Tarot Imagery can also be used in visualization exercises. Visualization practices can be similar to certain types of meditation in selecting images to hold in your mind. However, rather than trying to gain extra impressions about these images, you are trying to influence your unconscious mind by showing it the changes that you want to make, altering your reality to mirror the images you desire. Visualization is based on the theory (supported by clinical research) that the unconscious mind responds to vividly imagined mental pictures as if they were the real thing. It is best known for its role in alternative healing. For example, some cancer patients practice visualizations portraying their white blood cells as hungry birds or cats, gobbling up the cancer cells, which are imagined as bird seed or cat food.¹ As more doctors and patients invent some particularly good healing visualizations, they pass them around, thus building up a collection of usable images (a "cultural repertoire"). Visualization exercises are also being used to help people concentrate on studies, break bad habits, summon creative inspiration, and improve athletic performance.
Because the Tarot has such a rich supply of images, it is ideal for use in many types of visualizations. For example, suppose that you are someone who is preparing to take your driver's test, or perhaps someone who already has a license, but would like to improve your driving performance. You could get out the Chariot card, think about its different meanings, and carefully look over the image itself. Think about how the charioteer embodies the archetype of calm, superior performance. Concentrate on the image of the charioteer, and hold it in your mind. Now, imagine yourself as the charioteer. Envision yourself controlling the two horses (or sphinxes) as you race across some ancient desert (or drive along in some other fantasy scenario). Imagine what it feels like to have his knowledge, his experience, his discipline, his presence of mind. Now, change your mental image, merging into the present. Picture yourself getting into your car and driving confidently and skillfully. If you are going to take a test, picture yourself with the instructor, perfectly carrying out all of her directions. Since the Chariot is also associated with the "triumphs," the ancient victory processions, picture your own sense of triumph as you pass the test. If you need to build your confidence, you can regularly repeat this visualization. Whenever you go for a drive, or if you encounter a difficult situation in traffic or whatever, you can identify with the charioteer and call these images back into your mind. If you like, you can keep a copy of the Chariot in your car as a charm to help you reconnect with this image.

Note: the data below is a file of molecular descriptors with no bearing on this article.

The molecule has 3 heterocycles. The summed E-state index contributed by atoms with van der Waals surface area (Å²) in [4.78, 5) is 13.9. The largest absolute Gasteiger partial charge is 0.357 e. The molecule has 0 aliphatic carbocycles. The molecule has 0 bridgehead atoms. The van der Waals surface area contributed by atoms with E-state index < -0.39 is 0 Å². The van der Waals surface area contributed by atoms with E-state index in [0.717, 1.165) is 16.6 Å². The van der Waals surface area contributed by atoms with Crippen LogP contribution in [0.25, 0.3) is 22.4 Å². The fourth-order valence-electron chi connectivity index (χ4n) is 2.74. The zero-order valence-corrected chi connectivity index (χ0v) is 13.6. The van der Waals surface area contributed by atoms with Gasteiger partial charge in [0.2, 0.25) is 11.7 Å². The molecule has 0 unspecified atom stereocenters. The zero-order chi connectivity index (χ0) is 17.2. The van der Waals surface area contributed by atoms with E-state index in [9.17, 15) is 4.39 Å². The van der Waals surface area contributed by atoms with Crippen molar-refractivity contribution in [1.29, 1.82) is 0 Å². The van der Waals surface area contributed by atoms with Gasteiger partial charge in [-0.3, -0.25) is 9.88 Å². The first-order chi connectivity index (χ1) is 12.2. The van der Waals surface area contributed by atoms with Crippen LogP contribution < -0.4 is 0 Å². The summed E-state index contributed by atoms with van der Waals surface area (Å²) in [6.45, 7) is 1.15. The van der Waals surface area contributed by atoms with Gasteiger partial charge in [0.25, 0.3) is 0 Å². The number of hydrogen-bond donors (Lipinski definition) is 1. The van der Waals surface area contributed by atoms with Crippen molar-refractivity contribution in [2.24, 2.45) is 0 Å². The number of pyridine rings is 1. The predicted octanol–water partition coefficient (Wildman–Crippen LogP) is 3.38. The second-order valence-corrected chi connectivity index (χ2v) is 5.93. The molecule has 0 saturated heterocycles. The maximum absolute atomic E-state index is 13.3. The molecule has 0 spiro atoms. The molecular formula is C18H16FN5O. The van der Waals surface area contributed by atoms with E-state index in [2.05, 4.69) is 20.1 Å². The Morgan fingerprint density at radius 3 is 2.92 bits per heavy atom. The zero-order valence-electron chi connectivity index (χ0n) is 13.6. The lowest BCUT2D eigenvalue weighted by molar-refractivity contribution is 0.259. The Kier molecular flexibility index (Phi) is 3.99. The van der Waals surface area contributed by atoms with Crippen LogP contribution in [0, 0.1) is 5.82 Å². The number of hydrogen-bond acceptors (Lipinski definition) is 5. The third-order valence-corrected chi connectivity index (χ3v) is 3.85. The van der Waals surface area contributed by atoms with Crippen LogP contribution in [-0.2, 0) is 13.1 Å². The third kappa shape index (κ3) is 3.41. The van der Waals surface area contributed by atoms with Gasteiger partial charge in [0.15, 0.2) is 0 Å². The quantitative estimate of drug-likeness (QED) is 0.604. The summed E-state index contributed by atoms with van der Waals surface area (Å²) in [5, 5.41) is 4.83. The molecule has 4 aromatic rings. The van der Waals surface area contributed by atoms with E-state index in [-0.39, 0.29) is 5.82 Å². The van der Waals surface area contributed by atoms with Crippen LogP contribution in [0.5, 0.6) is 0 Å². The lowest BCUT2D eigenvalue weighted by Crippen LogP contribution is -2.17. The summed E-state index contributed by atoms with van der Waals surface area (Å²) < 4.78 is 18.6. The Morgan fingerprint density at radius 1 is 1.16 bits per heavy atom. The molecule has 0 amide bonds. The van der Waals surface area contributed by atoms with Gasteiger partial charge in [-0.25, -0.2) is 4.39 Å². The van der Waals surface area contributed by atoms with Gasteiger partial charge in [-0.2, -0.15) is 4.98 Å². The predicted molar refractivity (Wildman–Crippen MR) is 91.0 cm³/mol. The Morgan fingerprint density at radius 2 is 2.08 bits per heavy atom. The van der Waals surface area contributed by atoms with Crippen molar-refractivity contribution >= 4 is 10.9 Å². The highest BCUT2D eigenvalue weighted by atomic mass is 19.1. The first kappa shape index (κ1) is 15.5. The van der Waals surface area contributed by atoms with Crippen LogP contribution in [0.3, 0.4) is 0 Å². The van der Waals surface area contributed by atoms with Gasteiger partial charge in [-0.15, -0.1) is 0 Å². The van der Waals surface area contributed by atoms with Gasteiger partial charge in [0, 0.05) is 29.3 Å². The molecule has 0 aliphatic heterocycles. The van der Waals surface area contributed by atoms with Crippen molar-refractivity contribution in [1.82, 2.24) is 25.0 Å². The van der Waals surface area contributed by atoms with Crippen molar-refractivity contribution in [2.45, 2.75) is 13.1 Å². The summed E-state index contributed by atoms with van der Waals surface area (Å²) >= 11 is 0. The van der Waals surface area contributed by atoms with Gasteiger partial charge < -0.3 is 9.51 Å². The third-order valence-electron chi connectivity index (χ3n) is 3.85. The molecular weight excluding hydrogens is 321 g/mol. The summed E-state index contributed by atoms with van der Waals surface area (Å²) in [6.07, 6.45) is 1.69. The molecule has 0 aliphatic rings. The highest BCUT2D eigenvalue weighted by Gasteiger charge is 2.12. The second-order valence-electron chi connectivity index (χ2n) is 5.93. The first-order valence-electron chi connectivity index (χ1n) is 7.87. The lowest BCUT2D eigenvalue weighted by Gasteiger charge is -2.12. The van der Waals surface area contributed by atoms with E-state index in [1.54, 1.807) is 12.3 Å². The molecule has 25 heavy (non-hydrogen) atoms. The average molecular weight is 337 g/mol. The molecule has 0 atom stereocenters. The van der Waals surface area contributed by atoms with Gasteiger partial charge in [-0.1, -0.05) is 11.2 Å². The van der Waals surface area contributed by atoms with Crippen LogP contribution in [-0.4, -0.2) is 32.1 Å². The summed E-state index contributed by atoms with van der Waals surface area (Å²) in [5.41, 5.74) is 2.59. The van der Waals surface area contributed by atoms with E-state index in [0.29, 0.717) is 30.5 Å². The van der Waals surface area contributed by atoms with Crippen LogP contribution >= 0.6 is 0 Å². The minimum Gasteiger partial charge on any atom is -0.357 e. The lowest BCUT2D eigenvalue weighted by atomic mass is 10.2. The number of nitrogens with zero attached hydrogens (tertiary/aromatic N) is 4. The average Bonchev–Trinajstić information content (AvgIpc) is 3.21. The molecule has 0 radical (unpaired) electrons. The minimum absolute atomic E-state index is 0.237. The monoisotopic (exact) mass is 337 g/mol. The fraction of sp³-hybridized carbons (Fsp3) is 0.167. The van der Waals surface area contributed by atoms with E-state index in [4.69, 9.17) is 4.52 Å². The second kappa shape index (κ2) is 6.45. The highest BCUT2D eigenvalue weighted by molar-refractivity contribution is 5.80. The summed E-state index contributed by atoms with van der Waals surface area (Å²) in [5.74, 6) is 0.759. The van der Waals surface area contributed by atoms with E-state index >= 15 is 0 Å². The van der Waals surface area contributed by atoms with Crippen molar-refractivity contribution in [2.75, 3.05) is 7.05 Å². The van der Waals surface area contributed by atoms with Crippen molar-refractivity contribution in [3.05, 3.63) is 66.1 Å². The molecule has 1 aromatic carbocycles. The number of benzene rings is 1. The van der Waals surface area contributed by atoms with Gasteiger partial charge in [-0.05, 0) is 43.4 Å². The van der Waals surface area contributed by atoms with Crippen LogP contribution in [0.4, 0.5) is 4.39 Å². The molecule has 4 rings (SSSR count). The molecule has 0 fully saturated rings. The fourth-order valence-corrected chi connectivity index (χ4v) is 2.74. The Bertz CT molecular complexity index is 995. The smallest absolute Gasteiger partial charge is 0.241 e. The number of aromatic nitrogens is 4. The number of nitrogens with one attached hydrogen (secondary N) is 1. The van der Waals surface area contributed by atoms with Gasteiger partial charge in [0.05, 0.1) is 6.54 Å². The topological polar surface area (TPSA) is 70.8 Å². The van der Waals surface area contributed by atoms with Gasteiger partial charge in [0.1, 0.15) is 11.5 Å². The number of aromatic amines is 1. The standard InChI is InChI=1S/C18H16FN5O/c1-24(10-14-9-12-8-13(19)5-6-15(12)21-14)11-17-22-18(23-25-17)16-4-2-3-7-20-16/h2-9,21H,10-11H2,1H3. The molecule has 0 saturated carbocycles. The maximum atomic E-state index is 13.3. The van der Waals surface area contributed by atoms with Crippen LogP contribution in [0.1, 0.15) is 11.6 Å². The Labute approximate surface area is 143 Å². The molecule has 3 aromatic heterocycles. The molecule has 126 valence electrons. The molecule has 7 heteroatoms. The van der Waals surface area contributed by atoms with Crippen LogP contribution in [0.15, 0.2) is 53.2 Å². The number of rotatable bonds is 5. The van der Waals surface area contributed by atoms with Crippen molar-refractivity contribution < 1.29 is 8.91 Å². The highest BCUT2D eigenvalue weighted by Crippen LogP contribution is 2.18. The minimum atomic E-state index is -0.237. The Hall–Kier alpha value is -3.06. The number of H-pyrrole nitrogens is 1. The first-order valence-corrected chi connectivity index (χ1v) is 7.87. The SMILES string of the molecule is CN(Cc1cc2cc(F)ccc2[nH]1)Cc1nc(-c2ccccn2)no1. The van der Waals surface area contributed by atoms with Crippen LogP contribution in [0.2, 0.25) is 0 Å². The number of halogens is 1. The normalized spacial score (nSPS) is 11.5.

Now that you understand the idea behind Tarot visualization, you can probably come up with hundreds of useful images, tailored to your own interests and challenges. There's plenty of room for new people to invent new visualizations, because different individuals prefer different ones, and some like to use a variety of visualizations to tackle a particular problem. In fact, there is a big advantage in trying out a number of visualizations to deal with a particular problem or goal, because this activates different areas of the brain. As Jeanne Achterberg has said in relation to imagery and healing, it's a good idea "to recruit as many neural patterns of health as possible."² No doubt, this philosophy can be applied to many of the other things that you'd like to achieve. Because coming up with creative visualizations depends more on imagination that experience, this is an area where young people can contribute to our cultural repertory.
¹ See Bernie Seigel, Love, Medicine, and Miracles (New York: Harper & Row, 1986), 155-56.
² See Jeanne Achterberg, Imagery and Healing: Shamanism and Modern Medicine (Boulder, Colo.: Shambhala, 1985), 134.
Excerpted from Tarot for a New Generation, by Janina Renée